"We simply attempt to be fearful when others are greedy, and to be greedy only when others are fearful." -- Warren Buffett

Out of the quadrillions of quotations quarried from that most loquacious of learned luminaries, this one holds a special place in the hearts of Foolish investors. Are you looking to "buy low" and later "sell high?" If so, your best chance of getting that initial low entry price comes when panicked sellers are unloading their shares at whatever price is on offer.

In today's column, we search the ranks of Wall Street's motivated sellers, and note which stocks they're most frantic to unload. Therein, methinks, lies the makings of a contrarian's Christmas list (to self). But don't just take my word for it. Before you decide to go in through Wall Street's out door, check your thinking against the collective intelligence of Motley Fool CAPS investors.

Today's contenders include:

30-day price decline

Currently fetching

CAPS rating









America 's Car-Mart (NASDAQ:CRMT)








bebe stores (NASDAQ:BEBE)




Gymboree (NASDAQ:GYMB)








Companies are selected from the "Institutional Ownership Down Last Month" list published on MSN Money on the Saturday following last week's close of trading. Price decline and current pricing also provided by MSN Money on the same date. CAPS ratings from Motley Fool CAPS.

The problem with pessimism
The problem with going against the grain on Wall Street? When professional traders get pessimistic, their grim outlook can become a self-fulfilling prophecy -- at least in the short term. The more desperate institutions become to abandon a stock, the lower the price they'll accept to get rid of it. And as their "ask" prices drop, the "bid" prices of buyers will fall in tandem, creating the very price decline that they feared in the first place.

Until the selling stops.

In through the out door
When it will stop is anybody's guess. But until it does, savvy investors have a chance to "get greedy," and snap up some bargains from these fearful sellers (if bargains they truly be). Which of the above seven stocks fits the bill? In today's list, we see three instances in which Main Street agrees with Wall Street, three more where our lay analysts say Wall Street's worrying too much, and one where CAPS says the professionals are just flat-out wrong.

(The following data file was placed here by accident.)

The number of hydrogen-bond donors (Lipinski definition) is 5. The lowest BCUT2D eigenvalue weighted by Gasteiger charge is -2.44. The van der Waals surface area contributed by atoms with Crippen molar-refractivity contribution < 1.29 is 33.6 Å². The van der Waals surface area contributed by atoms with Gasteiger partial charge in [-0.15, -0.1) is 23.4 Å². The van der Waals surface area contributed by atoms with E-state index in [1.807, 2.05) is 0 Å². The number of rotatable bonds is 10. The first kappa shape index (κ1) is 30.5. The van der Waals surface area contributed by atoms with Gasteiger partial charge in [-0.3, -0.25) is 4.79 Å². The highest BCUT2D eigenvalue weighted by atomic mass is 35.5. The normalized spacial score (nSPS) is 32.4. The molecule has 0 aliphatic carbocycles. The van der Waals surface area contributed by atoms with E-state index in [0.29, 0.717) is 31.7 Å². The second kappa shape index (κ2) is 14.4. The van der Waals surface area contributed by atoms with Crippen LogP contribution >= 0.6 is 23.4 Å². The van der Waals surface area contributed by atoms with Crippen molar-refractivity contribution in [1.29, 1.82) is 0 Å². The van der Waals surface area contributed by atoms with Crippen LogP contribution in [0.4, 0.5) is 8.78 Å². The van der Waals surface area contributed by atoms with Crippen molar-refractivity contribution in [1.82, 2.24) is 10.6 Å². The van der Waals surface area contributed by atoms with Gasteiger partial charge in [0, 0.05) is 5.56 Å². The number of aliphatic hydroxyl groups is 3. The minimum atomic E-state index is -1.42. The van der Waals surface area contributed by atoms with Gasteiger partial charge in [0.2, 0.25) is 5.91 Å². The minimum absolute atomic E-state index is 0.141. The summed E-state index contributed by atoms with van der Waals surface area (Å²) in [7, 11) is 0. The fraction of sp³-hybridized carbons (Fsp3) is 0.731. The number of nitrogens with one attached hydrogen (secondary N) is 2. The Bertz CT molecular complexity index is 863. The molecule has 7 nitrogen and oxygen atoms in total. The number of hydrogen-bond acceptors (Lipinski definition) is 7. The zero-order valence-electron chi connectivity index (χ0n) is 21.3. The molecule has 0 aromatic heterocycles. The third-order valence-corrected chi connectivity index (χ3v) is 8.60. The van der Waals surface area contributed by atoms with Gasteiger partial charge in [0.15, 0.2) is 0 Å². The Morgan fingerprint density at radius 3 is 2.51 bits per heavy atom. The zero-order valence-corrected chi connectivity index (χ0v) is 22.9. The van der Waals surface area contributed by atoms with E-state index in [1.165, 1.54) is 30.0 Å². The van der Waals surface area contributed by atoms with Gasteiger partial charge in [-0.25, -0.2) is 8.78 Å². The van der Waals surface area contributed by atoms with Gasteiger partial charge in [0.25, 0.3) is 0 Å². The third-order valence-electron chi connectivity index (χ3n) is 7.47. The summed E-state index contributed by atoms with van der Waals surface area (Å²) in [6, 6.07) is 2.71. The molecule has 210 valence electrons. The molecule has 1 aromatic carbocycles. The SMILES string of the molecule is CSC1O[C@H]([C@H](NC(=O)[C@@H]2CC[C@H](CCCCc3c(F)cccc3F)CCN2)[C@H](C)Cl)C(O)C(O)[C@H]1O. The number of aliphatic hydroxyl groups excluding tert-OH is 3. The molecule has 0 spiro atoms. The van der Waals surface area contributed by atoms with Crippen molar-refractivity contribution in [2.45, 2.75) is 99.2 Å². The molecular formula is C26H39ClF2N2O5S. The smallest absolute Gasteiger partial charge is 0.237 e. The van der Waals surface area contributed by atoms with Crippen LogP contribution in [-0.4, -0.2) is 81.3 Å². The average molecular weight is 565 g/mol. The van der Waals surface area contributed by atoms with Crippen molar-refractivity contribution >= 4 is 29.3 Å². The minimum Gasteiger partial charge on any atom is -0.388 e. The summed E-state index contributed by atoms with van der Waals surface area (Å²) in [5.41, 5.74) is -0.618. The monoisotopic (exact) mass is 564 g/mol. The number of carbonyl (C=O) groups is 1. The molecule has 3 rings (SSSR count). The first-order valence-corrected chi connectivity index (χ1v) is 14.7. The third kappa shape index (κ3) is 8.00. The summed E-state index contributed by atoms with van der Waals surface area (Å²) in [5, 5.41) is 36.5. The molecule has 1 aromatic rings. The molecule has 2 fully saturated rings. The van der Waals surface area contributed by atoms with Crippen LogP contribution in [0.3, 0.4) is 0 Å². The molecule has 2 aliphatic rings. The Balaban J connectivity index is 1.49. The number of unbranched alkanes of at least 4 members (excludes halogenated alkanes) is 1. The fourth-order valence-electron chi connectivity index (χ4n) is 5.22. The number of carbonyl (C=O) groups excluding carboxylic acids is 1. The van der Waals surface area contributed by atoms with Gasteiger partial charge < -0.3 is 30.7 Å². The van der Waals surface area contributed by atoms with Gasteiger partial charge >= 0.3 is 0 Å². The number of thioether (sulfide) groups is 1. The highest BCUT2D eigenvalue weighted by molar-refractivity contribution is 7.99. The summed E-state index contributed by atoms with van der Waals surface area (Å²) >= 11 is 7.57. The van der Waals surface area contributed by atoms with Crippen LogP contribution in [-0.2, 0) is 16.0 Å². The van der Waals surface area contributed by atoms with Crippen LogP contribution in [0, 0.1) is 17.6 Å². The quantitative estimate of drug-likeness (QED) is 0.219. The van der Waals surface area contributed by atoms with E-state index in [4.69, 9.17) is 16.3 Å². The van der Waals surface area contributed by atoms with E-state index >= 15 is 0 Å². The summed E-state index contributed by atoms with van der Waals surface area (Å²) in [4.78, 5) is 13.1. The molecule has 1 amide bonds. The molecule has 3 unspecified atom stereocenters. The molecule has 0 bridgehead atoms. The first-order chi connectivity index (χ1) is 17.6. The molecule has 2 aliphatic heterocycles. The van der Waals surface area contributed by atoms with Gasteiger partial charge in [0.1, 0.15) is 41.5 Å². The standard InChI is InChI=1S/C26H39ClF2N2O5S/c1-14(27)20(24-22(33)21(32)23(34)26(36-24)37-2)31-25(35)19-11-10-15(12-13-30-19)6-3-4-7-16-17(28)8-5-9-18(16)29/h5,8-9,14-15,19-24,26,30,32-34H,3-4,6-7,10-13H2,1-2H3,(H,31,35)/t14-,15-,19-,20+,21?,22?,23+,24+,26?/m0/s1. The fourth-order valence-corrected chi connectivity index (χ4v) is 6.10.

Here's what Fools are saying about cord-blood warehouse-cum-stem cell research shop ViaCell, which CAPS raters endorse by a 40-to-1 margin:

  • gaf12 , who places in the rarefied top 1% of CAPS raters, sees "no reason to believe that advances in technology won't improve people's perception that these stem cells can save lives without using embryonic cells."
  • All-star CAPS player specialtybroker takes the Peter Lynch buy-what-you-know approach, observing that "they literally sell this from LaMas to the delivery room. Its almost like high pressure sales, and its working (they got me- lol)."
  • ViaCell marks the first appearance in this column of a company that yours Fool-y has rated on CAPS. Here's what I had to say when I recommended the stock four months ago: "ViaCell will either crash and burn -- which is the story the numbers tell, as we see SG&A costs rising much faster than sales -- or prove a multiple-bagger as the positive free cash flow of its ViaCord subsidiary keeps the research arm alive long enough to make us all live forever. Don't take this rating too seriously, because I honestly feel 50/50 it could go either way at this point, but I think the potential rewards outweigh the risks on this one. I'm a buyer at this sub-$4 level."

Thanks to a helpful push (off a cliff) from Wall Street's institutional traders, ViaCell is rapidly falling back toward the "sub-$4 level" at which I endorsed it lo those four months ago. Is this fate giving us another bite at the apple? And even if that's so, who's to say there's no worm at ViaCell's core?

Forty CAPS players and counting, that's who. Would you like to be No. 41? Check out what our lay analysts have to say on CAPS -- about ViaCell, or any of the other companies named above. While you're at it, tell us what you think.

Motley Fool CAPS: It's fun, it's free, and it just might make you famous.

Fool contributor Rich Smith does not own shares of any company named above. You can find him on CAPS, publicly pontificating under the handle TMFDitty, where he's currently ranked 457 out of more than 16,000 raters. bebe stores is a Stock Advisor pick. The Fool has a disclosure policy.